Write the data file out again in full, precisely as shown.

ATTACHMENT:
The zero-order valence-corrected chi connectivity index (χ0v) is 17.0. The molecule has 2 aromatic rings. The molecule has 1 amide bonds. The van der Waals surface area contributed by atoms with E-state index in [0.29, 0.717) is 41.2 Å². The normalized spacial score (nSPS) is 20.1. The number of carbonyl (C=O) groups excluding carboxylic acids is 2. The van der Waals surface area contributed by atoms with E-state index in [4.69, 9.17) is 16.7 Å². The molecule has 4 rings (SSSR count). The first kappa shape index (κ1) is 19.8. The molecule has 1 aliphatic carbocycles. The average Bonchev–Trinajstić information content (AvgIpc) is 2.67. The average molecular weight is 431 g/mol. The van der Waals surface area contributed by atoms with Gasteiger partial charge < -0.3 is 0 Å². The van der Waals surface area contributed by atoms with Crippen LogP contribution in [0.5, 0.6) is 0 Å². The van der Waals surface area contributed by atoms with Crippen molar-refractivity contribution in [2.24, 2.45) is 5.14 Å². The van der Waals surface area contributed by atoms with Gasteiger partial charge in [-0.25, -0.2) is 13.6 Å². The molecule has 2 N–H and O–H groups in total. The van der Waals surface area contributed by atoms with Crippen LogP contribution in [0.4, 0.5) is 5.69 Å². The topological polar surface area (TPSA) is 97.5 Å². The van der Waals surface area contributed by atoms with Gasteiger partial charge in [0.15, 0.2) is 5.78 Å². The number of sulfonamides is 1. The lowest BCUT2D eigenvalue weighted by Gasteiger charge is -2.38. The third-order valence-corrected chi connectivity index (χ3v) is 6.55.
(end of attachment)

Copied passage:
The zero-order valence-corrected chi connectivity index (χ0v) is 17.0. The molecule has 2 aromatic rings. The molecule has 1 amide bonds. The van der Waals surface area contributed by atoms with E-state index in [0.29, 0.717) is 41.2 Å². The normalized spacial score (nSPS) is 20.1. The number of carbonyl (C=O) groups excluding carboxylic acids is 2. The van der Waals surface area contributed by atoms with E-state index in [4.69, 9.17) is 16.7 Å². The molecule has 4 rings (SSSR count). The first kappa shape index (κ1) is 19.8. The molecule has 1 aliphatic carbocycles. The average Bonchev–Trinajstić information content (AvgIpc) is 2.67. The average molecular weight is 431 g/mol. The van der Waals surface area contributed by atoms with Gasteiger partial charge < -0.3 is 0 Å². The van der Waals surface area contributed by atoms with Crippen LogP contribution in [0.5, 0.6) is 0 Å². The van der Waals surface area contributed by atoms with Crippen molar-refractivity contribution in [2.24, 2.45) is 5.14 Å². The van der Waals surface area contributed by atoms with Gasteiger partial charge in [-0.25, -0.2) is 13.6 Å². The molecule has 2 N–H and O–H groups in total. The van der Waals surface area contributed by atoms with Crippen LogP contribution in [0.4, 0.5) is 5.69 Å². The topological polar surface area (TPSA) is 97.5 Å². The van der Waals surface area contributed by atoms with Gasteiger partial charge in [0.15, 0.2) is 5.78 Å². The number of sulfonamides is 1. The lowest BCUT2D eigenvalue weighted by Gasteiger charge is -2.38. The third-order valence-corrected chi connectivity index (χ3v) is 6.55.